The discovery of Tiktaalik (Tiktaalik Roseae), a 375 million year old fossil, generated headlines in 2006. The supposed ‘missing link’ between fish and land-vertebrates was popularly described as ‘the fish that could do a push up’ for having the shoulder and forelimb bones usually associated with land vertebrates like early amphibians, while also clearly being a fish. One of the aims of Your Inner Fish is to pull the general reader away from the media hype and provide the facts and science of Tiktaalik and its relevance. Written by Neil Shubin, one of the co-discoverers of Tiktaalik, instead of diminishing the excitement of the discovery, the science actually magnifies its importance and significance of the discovery.
In fact, most of Your Inner Fish is not about Tiktaalik directly, but about the science that gives the discovery of Tiktaalik context, that shows its important place in the history of life on this planet and for the eventual evolution of terrestrial animals including humans. It was all of this additional information that made Your Inner Fish a joy to read and easy to recommend.
The first thing Shubin wants the reader to appreciate is how unlikely it is for animal remains to form fossils to begin with, the difficulty of finding the ‘right’ fossil and why the Canadian Arctic is the best place to search for fossils for the fish-land-animal transition. Since one of the main things that make the Tiktaalik find important is what it shows about its stage in the development of limbs, Shubin spends a couple of chapters on limb development. He does this both from the perspective of fossil finds – of those fish that lived before Tiktaalik and those early amphibians that came after, showing Tiktaalik’s place in the transition – and from the perspective of genetics and embryology and experiments done in the 90’s on the ‘zone of polarising activity’ (ZPA) on embryonic limb buds.
By now, not even half-way through the book, a few things were becoming clear. Although it is not one of the aims of Your Inner Fish to convince the reader of the fact of evolution, by going through the areas of fossil study, comparative anatomy, genetics, embryology, etc; it is covering much of the same ground as books that do have that aim like Jerry Coyne’s Why Evolution is True or Richard Dawkins’ The Greatest Show on Earth. A sceptic or fence-sitter reading this book would be taken by Shubin through the main lines of evidence almost by stealth.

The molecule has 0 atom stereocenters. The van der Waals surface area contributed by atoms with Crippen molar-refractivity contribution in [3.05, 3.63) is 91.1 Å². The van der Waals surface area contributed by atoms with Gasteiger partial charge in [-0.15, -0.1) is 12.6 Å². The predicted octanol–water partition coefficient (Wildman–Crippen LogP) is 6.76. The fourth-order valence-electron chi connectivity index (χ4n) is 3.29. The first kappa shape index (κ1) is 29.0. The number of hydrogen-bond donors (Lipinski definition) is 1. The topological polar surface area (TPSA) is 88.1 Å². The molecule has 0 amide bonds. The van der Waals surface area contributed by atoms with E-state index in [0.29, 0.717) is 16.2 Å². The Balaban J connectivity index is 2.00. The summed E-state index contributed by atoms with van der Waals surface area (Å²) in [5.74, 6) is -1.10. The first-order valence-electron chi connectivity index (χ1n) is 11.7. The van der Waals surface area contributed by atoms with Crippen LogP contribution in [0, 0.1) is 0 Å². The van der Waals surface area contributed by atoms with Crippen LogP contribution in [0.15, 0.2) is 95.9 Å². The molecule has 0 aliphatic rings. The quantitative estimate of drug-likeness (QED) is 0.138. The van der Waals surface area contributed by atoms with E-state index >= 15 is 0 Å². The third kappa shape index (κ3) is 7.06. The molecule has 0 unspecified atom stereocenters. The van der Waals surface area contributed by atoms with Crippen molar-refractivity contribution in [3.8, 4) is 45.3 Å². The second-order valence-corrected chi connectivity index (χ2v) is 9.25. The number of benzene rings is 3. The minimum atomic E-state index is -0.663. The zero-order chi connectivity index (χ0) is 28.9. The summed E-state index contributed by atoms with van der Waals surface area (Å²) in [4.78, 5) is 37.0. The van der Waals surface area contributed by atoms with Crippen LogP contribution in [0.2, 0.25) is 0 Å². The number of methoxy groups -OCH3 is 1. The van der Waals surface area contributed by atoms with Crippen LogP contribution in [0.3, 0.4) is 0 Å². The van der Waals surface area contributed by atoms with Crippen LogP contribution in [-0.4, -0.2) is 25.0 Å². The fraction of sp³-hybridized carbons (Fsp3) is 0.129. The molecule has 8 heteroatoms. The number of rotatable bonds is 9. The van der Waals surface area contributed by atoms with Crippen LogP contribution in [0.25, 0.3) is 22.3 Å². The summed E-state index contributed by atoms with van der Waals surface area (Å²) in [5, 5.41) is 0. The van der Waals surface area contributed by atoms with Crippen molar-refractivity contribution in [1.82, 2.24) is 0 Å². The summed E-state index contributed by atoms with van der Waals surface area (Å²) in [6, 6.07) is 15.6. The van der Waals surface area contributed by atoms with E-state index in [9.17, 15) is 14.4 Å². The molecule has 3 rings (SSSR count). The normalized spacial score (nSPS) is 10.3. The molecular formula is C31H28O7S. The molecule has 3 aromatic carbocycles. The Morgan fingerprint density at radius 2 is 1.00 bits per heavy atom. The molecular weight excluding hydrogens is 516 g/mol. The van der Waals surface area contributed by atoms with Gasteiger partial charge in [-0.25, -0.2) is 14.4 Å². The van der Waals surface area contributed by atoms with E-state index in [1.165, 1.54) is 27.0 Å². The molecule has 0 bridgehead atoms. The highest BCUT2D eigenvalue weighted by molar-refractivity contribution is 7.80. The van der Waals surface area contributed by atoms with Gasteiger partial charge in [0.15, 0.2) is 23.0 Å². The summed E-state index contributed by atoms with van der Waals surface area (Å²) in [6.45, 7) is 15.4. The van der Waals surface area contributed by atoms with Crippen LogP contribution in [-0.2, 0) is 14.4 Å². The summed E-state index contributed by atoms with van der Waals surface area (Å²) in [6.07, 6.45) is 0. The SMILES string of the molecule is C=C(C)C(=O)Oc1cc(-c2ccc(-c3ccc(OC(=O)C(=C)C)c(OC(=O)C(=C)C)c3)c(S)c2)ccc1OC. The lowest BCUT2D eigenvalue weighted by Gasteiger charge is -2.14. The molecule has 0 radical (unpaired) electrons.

The order of fossils in the world’s rocks is powerful evidence of our connections to the rest of life. If, digging in 600-million-year-old rocks, we found the earliest jellyfish lying next to the skeleton of a woodchuck, then we would have to rewrite our texts. That woodchuck would have appeared earlier in the fossil record than the first mammal, reptile or even fish – before even the first worm. Moreover, our ancient woodchuck would tell us that much of what we think we know about the history of the earth on life on it is wrong. Despite more than 150 years or people looking for fossils – on every continent of earth and in virtually every rock layer that is accessible – this observation has never been made.
Secondly, the reader can appreciate that the discovery of Tiktaalik coincided with a lot of other important discoveries in other fields occurring around the same time, from the experiments on the ZPA to the discovery of the role of hox genes for building a body plan. By explaining these areas, Shubin is not just providing context that enlarges the discovery of Tiktaalik, he’s sharing the relevance of his co-discovery with the work of others.
Remarkably, work in chickens, frogs, and mice was telling us the same thing. The DNA recipe to build upper arms, forearms, wrists and digits is virtually identical in every creature that has limbs.
Thirdly, even for a reader like me – not a scientist, but somewhat scientifically-literate and a fan of books on evolution and the history of life – this book contains much to enjoy, even if you’re are familiar with some of it. Also, the nature of science is that it requires an appreciation of nuance and contrary evidence; something that is established accepted fact today might be discarded as disproven tomorrow. Despite this, Shubin shows he is not afraid to show where he stands on some key questions – Why would Tiktaalik need to do push ups? Why did it live in shallow water? Which evolved first, bones or teeth? Why and when did sensory organs – for sight, smell and hearing – develop? How did the step from single-celled to multi-celled life happen?
Debates usually begin as either-or scenarios. Over time, all-or-nothing positions give way to a more realistic approach.
One minor complaint I have about this book is on that last point – the transition from single-celled to multi-celled life. This chapter I felt was a little rushed and lacked the clarity of earlier ones.
Your Inner Fish has a long finish. As well as summarising his main points, he shares examples of poor design and the legacy of our ancestors that still affects humans today. The edition I read (published 2009) also contains an afterword where he shares a few things that have been discovered since the first edition was published. There is also an epilogue where Shubin shares his thoughts on his love of science and its importance. It told me that Your Inner Fish is worth reading solely for how science-affirming it is.
Shubin says that the question he is most often asked is whether Tiktaalik is a ‘missing link’. His answer, which could also serve as the message of his book, is no – it is one of a series of found links.